"She" (original title: "She: A History of Adventure") is a classic pulp fantasy novel written by H. Rider Haggard all the way back in 1887. If I remember correctly, Queen Ayesha, known to her subjects as "She-Who-Must-Be-Obeyed, was an immortal jungle sorceress who menaces and eventually falls in love with Leo Vincey, our stalwart hero. In the end, she tries to make him immortal, too, but her spell, which involves walking through a pillar of fire in a volcano, doesn't work out right, and she dies as an immeasurably old woman. The story was followed by two sequels: 1905's "Ayesha" and "Wisdom's Daughter" in 1923.

Thanks to Master Villain for additional info. He's lucky enough to have access to a first edition of the book!

She

cranks the window down and reaches
her arm out our lazy window
into sixtythree m p h or so and
cranks the sunset up she

loves how the colors swirl late summer days
thumps the door in time with the catchy
static and laughs
"at what" my eyes on the road I
wish I was gutsy and blonde and in love she

answers with another laugh
wants to cut my name in the vangogh colors
with maybe a broken beer bottle
but I say no
"you can't cut fire
you'll just burn your hands"
and besides "you shouldn't play with glass" she

was just trying to be nice but I
had to keep my eyes on the road
no matter how much I
wanted to see the sunset behind her hair she

pulls her hand in
leaves the window down
when it gets dark goes to sleep I think pouting
when I shift gears, slowing into
No-town at three a m, she

wraps her hand over mine without waking up
between lips like crimson clouds she

says through too much darkness as hard as I try I can't
crank the window up on her she

won't be ignored by my
eyes on the road

she's fire, she says,
why do I even try to cut her?



This is a summer poem about a girl, and about sunsets in August, and about how the two have a lot in common. It's also about driving stick shift in a car when the other person's asleep. I'm not sure if I was in love at the time or just mooning over someone; the original writing is long since gone, but I've worked this over several times, and I think that even if it's not part of my own experience, maybe it'll help you see a spark that you missed in one of your own. Enjoy.


--jurph

She

No, we're not talking about H. Rider Haggard's novel She but that third person, singular, feminine gender pronoun in English, she. It appears that before the year 1100, there really wasn't a she in the language. English had heo, which singular females had to share with plurals of all genders because it meant they as well.

In Old English (before 1100 AD) the pronoun system was as follows, with nary a she in the bunch. (Note: I don't know how to get a macron ( = bar over the vowels] as customary in Old English, so I've substituted ë and ï to indicate the long vowels.)
Singular            Feminine            Masculine          Neuter

Nominative          hëo                 hë                 hit
Genitive            hiere               his                his
Dative              hiere               him                him
Accusative          hïe                 hine               hit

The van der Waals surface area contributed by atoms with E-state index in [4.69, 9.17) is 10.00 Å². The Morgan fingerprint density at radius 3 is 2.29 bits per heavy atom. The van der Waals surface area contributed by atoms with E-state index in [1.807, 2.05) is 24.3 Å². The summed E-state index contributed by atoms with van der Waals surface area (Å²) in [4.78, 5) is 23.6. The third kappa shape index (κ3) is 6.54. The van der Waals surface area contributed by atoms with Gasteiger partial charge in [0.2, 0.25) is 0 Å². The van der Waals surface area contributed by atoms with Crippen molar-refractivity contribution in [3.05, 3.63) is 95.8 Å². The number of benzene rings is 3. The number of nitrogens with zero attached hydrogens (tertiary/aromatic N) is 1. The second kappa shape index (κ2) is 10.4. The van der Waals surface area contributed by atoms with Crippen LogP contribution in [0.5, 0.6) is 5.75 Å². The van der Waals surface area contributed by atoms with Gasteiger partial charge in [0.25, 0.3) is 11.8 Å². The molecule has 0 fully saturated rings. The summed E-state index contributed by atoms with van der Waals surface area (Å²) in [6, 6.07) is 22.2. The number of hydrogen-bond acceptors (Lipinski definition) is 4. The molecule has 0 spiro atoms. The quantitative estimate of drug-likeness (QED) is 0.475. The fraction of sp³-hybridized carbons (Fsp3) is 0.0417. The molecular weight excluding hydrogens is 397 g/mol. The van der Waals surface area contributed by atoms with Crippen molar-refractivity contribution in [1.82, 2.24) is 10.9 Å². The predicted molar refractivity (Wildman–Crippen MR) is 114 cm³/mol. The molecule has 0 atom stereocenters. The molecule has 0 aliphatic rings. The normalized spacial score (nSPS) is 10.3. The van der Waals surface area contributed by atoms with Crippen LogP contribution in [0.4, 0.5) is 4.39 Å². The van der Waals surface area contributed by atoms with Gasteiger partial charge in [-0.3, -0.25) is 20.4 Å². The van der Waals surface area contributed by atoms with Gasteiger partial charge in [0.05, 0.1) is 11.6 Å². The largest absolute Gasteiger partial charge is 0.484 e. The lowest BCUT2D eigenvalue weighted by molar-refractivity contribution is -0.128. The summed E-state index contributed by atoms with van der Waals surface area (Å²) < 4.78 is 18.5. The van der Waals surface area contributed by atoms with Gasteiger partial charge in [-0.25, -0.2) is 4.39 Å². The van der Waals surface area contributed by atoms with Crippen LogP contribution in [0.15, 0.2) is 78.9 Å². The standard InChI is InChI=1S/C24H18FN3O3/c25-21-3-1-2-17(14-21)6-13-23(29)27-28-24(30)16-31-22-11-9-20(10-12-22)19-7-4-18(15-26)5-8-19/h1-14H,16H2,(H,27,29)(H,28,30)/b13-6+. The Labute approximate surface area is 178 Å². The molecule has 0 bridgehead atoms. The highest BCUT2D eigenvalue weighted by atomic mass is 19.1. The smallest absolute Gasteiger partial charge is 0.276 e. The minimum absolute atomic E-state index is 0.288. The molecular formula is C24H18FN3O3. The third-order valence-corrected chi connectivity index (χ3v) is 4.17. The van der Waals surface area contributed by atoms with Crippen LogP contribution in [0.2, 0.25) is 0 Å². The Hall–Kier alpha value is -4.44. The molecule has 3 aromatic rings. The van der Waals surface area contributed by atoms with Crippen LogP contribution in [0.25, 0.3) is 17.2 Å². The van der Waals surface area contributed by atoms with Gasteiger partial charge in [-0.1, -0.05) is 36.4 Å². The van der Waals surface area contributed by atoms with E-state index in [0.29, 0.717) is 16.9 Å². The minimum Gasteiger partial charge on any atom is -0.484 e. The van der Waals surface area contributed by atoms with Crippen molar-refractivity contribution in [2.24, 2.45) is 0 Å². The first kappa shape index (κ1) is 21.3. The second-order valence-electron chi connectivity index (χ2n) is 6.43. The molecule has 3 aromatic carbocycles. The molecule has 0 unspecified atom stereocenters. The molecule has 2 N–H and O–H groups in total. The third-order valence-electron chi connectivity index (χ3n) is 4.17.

Plural

Nominative          hïe                       same for
Genitive            hiere                   all genders
Dative              him
Accusative          hïe
In the twelfth century, however, the she appeared, and she has been with us ever since. She may come from the Old English feminine demonstrative pronoun seo or sio, or from Viking invasions.

The OED explains it this way:
The phonetic development of various dialects had in the twelfth and thirteenth centuries rendered the pronouns he (masc.) and heo (fem.) almost or wholly indistinguishable in pronunciation. There was therefore, where these dialects were spoken, a strong motive for using the unambiguous feminine demonstrative instead of the feminine personal pronoun. Further, the districts in which she or sho first appears in the place of heo are marked by the abundance of Scandinavian elements in the dialect and place-names; and in Old Norse the demonstrative pronoun (of all genders) is often used as a personal pronoun.

The she, she


I was thinking about role models
I remembered

As a child
In the care of the she, she
The crone
The there and not there
The wise old eagle
Pulled the feathers from her breast
To make a nest
The she, she

She, she
Handed me over
I still saw her
Rarely
No words for longing
Dismissed from the presence
Banished from the garden
I had not eaten the apple
I had no knowledge

I wanted independence
I wanted distance
I wanted to be the wise crone

I can see now
I worked on this
Life goals
The path that I am on will not take me
Where I want to be
It's an arid desert

I don't want to be the crone

I just wanted her

She (?), pron. [sing. nom. She; poss. Her. () or Hers (); obj. Her; pl. nom. They (?); poss. Their (?) or Theirs (); obj. Them (?).] [OE. she, sche, scheo, scho, AS. seo, fem. of the definite article, originally a demonstrative pronoun; cf. OS. siu, D. zij, G. sie, OHG. siu, si, si, Icel. s&umac;, sja, Goth. si she, s&omac;, fem. article, Russ. siia, fem., this, Gr. , fem. article, Skr. sa, sya. The possessive her or hers, and the objective her, are from a different root. See Her.]

1.

This or that female; the woman understood or referred to; the animal of the female sex, or object personified as feminine, which was spoken of.

She loved her children best in every wise. Chaucer.

Then Sarah denied, . . . for she was afraid. Gen. xviii. 15.

2.

A woman; a female; -- used substantively.

[R.]

Lady, you are the cruelest she alive. Shak.

She is used in composition with nouns of common gender, for female, to denote an animal of the female sex; as, a she-bear; a she-cat.

 

© Webster 1913.

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